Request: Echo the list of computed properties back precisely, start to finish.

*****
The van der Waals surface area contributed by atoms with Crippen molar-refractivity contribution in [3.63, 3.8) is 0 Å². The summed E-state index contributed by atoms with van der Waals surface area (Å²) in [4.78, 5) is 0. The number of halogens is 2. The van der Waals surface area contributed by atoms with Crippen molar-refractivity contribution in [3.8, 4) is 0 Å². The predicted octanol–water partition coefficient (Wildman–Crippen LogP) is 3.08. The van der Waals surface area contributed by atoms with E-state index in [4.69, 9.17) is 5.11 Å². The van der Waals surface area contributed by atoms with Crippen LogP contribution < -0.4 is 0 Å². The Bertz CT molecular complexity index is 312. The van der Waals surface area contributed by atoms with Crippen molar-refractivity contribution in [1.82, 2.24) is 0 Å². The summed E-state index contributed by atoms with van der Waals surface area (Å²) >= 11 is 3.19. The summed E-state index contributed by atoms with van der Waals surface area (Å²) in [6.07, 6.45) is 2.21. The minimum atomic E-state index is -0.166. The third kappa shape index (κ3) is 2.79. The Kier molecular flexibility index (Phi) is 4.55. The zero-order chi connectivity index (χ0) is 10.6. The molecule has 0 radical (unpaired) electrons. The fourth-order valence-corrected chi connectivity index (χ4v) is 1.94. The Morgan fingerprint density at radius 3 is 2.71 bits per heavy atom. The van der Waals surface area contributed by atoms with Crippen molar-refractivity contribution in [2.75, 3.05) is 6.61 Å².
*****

The van der Waals surface area contributed by atoms with Crippen molar-refractivity contribution in [3.63, 3.8) is 0 Å². The summed E-state index contributed by atoms with van der Waals surface area (Å²) in [4.78, 5) is 0. The number of halogens is 2. The van der Waals surface area contributed by atoms with Crippen molar-refractivity contribution in [3.8, 4) is 0 Å². The predicted octanol–water partition coefficient (Wildman–Crippen LogP) is 3.08. The van der Waals surface area contributed by atoms with E-state index in [4.69, 9.17) is 5.11 Å². The van der Waals surface area contributed by atoms with Crippen LogP contribution < -0.4 is 0 Å². The Bertz CT molecular complexity index is 312. The van der Waals surface area contributed by atoms with Crippen molar-refractivity contribution in [1.82, 2.24) is 0 Å². The summed E-state index contributed by atoms with van der Waals surface area (Å²) >= 11 is 3.19. The summed E-state index contributed by atoms with van der Waals surface area (Å²) in [6.07, 6.45) is 2.21. The minimum atomic E-state index is -0.166. The third kappa shape index (κ3) is 2.79. The Kier molecular flexibility index (Phi) is 4.55. The zero-order chi connectivity index (χ0) is 10.6. The molecule has 0 radical (unpaired) electrons. The fourth-order valence-corrected chi connectivity index (χ4v) is 1.94. The Morgan fingerprint density at radius 3 is 2.71 bits per heavy atom. The van der Waals surface area contributed by atoms with Crippen molar-refractivity contribution in [2.75, 3.05) is 6.61 Å².